So, I’m trying to help! I’m starting with 9 and 10-year-olds and teaching them about plagiarism of print media and citing sources (books and web), and now I’m going to start teaching them about copyright infringement for images as well. SO…here’s the big question, how do I provide standards and guidelines to 10-year-olds about what we need to do? Where do they find public domain images easily and for free? The value to everyone else is that if we can figure out a comprehensive way to do this, and a 10-year-old can do it, then everyone else won’t have any excuses!

We also need to get together and discuss the gray areas with digital media because there are a LOT. For example, I searched using “free to use, share and modify” in Google images and found a colorful abstract design I wanted to use on my blog. After reading this post, I reverse searched the image and found it used on hundreds of sites, which is fine, but….the image came from Flickr, and it’s actually a photograph of an art installation at the Denver Art Museum! Is that legal? He took the picture, but it’s of someone else’s art…!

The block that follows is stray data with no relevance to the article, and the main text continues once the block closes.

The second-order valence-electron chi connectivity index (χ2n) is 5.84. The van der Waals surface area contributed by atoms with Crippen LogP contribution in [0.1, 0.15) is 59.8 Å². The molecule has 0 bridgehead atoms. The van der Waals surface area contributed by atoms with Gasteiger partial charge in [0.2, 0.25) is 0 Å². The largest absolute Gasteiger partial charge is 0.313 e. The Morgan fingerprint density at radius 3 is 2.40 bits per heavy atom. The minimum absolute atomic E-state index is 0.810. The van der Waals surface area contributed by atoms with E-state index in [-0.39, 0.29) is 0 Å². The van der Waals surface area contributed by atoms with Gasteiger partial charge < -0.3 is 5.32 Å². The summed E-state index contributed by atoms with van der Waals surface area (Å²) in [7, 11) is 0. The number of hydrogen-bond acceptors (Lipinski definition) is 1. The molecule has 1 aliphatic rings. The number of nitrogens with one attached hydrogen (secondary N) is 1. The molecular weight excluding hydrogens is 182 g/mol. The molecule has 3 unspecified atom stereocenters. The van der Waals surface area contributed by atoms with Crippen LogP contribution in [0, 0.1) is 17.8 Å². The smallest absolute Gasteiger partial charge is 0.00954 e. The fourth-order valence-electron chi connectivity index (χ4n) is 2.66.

In the end, I think we have to think about three things before getting angry, and before copyright infringement will get any better:

Education is needed.

Open discussion about gray areas is needed.

More free resources are needed.

Anyone out there want to start a free image bank for students and teachers with me?  

Anyone willing to donate? 🙂

In the end, Meron Bareket promised to write another post that would reveal how to use Flickr to find photos legal to use. I looked for it, but wasn’t able to find it. Instead, I found another article that goes into the issue of “release.” You may have taken the photo, but if you didn’t get the person’s permission, you could get in trouble.” Same with famous buildings, pets, kids, etc.

Sigh. Again, 0 options.

Doomed to be CopyWRONG no matter what!

I HATE brick walls, so I’ll keep researching, but for now, my head is sore, so I’m going to avoid using images and sharing content until I can get a better handle on this.